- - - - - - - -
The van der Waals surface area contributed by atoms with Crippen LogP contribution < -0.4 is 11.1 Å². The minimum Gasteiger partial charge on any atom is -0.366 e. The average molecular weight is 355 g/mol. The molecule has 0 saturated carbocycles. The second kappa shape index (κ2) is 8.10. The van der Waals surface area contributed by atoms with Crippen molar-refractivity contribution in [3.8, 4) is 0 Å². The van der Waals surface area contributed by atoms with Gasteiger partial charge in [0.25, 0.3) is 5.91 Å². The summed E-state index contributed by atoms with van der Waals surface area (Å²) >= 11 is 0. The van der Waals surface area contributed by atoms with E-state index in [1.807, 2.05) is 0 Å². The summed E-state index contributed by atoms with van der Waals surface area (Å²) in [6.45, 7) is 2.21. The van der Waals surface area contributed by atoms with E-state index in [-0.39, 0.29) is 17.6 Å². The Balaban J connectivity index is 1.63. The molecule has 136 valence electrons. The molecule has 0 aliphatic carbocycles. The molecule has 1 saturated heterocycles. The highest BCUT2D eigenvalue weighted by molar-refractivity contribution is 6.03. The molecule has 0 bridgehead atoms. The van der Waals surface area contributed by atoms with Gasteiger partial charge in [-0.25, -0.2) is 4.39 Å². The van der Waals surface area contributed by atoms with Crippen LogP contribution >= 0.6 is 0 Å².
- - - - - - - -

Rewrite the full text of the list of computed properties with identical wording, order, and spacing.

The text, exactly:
The van der Waals surface area contributed by atoms with Crippen LogP contribution < -0.4 is 11.1 Å². The minimum Gasteiger partial charge on any atom is -0.366 e. The average molecular weight is 355 g/mol. The molecule has 0 saturated carbocycles. The second kappa shape index (κ2) is 8.10. The van der Waals surface area contributed by atoms with Crippen molar-refractivity contribution in [3.8, 4) is 0 Å². The van der Waals surface area contributed by atoms with Gasteiger partial charge in [0.25, 0.3) is 5.91 Å². The summed E-state index contributed by atoms with van der Waals surface area (Å²) >= 11 is 0. The van der Waals surface area contributed by atoms with E-state index in [1.807, 2.05) is 0 Å². The summed E-state index contributed by atoms with van der Waals surface area (Å²) in [6.45, 7) is 2.21. The van der Waals surface area contributed by atoms with E-state index in [-0.39, 0.29) is 17.6 Å². The Balaban J connectivity index is 1.63. The molecule has 136 valence electrons. The molecule has 0 aliphatic carbocycles. The molecule has 1 saturated heterocycles. The highest BCUT2D eigenvalue weighted by molar-refractivity contribution is 6.03. The molecule has 0 bridgehead atoms. The van der Waals surface area contributed by atoms with Gasteiger partial charge in [-0.25, -0.2) is 4.39 Å². The van der Waals surface area contributed by atoms with Crippen LogP contribution >= 0.6 is 0 Å².